Dr. Donald A Redelmeier, professor of medicine at the University of Toronto and lead author of the study, said it's common for older people to suffer from delirium after surgery, something that's often neglected.
The study looked at more than 284,000 people 65 years old and older who had surgery at Ontario hospitals and found delirium occurred in 1 out of every 90 patients. It was 30 percent more likely to occur in those taking statins, a class of drugs used to lower cholesterol by inhibiting the enzyme HMG-CoA reductase.
Redelmeier wrote it's likely delirium is more commonplace than 1 in 90 because it is "often overlooked by the surgeon or family members or even the patient himself."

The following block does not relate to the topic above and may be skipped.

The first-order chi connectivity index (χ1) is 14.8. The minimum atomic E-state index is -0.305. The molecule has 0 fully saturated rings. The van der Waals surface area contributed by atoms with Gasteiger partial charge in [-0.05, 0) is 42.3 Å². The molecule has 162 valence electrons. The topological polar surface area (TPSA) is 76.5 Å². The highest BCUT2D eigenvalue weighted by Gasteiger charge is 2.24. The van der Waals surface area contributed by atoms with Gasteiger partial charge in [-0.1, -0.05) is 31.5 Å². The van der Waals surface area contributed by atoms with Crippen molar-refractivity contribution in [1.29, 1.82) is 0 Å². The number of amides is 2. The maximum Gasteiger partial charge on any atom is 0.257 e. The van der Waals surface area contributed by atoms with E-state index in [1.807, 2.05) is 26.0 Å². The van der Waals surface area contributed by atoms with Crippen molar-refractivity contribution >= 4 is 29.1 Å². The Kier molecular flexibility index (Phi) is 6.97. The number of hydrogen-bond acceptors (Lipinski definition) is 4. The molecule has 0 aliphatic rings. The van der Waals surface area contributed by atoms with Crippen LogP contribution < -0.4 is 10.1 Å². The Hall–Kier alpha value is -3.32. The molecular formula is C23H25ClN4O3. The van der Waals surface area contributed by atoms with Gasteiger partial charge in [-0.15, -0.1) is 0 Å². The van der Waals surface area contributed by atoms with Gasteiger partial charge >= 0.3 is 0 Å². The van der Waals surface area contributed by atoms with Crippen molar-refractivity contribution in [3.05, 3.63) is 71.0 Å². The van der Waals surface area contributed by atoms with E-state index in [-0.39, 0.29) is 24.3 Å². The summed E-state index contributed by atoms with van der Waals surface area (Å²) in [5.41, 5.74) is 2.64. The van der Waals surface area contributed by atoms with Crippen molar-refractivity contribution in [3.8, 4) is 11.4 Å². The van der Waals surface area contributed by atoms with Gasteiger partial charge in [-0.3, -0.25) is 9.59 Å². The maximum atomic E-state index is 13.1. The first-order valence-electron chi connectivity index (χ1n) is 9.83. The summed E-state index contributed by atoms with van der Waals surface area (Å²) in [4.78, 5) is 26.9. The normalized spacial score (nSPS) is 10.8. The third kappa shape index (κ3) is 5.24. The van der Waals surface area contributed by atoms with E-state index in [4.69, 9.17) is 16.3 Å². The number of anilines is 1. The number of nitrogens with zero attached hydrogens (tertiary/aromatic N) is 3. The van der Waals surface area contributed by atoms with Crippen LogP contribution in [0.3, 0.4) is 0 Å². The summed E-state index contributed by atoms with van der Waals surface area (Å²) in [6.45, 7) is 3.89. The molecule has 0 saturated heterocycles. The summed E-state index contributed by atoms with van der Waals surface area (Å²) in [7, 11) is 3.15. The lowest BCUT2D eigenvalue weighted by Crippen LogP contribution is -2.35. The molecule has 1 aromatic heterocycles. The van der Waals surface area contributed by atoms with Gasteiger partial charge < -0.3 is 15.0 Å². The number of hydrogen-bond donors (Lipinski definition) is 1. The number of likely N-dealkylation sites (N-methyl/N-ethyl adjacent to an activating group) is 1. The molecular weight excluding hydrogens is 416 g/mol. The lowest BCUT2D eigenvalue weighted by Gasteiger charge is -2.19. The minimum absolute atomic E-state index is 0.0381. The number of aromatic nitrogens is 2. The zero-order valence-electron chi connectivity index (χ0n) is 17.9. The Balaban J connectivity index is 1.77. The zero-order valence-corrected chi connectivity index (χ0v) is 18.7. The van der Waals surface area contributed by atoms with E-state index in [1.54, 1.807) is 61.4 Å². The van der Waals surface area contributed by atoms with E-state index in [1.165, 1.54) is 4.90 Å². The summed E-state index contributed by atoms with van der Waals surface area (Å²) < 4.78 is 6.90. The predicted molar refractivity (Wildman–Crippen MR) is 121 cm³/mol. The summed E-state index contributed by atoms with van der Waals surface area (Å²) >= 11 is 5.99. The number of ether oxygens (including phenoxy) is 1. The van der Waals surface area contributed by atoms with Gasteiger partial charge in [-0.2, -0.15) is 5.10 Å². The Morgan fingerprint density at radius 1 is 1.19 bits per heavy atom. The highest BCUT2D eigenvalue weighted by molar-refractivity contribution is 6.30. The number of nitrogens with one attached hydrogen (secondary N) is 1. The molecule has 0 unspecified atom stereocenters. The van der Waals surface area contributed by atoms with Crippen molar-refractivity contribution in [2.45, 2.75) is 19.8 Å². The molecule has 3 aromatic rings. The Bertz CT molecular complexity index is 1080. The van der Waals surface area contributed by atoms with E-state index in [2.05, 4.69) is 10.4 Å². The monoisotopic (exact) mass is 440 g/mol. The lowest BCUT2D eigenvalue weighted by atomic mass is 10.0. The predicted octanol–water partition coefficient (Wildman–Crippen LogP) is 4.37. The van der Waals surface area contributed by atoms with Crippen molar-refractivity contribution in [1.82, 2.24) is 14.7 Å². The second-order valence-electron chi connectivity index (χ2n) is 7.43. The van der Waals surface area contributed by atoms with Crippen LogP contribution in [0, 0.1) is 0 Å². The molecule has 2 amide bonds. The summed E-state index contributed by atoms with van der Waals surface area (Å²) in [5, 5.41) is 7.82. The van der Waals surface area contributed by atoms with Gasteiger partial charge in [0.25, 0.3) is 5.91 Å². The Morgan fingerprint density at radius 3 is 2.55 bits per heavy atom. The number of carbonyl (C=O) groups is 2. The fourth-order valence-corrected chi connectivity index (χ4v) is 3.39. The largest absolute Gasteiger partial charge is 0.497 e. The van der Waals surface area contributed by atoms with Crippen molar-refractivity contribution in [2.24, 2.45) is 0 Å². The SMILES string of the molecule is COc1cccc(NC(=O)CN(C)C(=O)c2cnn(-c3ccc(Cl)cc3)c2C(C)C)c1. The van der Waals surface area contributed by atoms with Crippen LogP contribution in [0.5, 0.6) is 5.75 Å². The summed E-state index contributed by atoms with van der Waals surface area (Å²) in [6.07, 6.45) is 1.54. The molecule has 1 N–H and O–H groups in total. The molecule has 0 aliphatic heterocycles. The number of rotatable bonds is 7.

He concludes delirium occurs in about 10 percent of patients and 13 percent who take statins.
"All clinical trials of statins focus on otherwise healthy outpatients under normal circumstances," Redelmeier wrote. "Whereas, from my work in hospitals, I have found that medications that are safe under normal circumstances might not be safe at the time of surgery."
The study suggested statins might increase the chance of delirium because they shunt blood away from the brain to the heart.
The report was published in the Sept. 23 edition of the Canadian Medical Association Journal.
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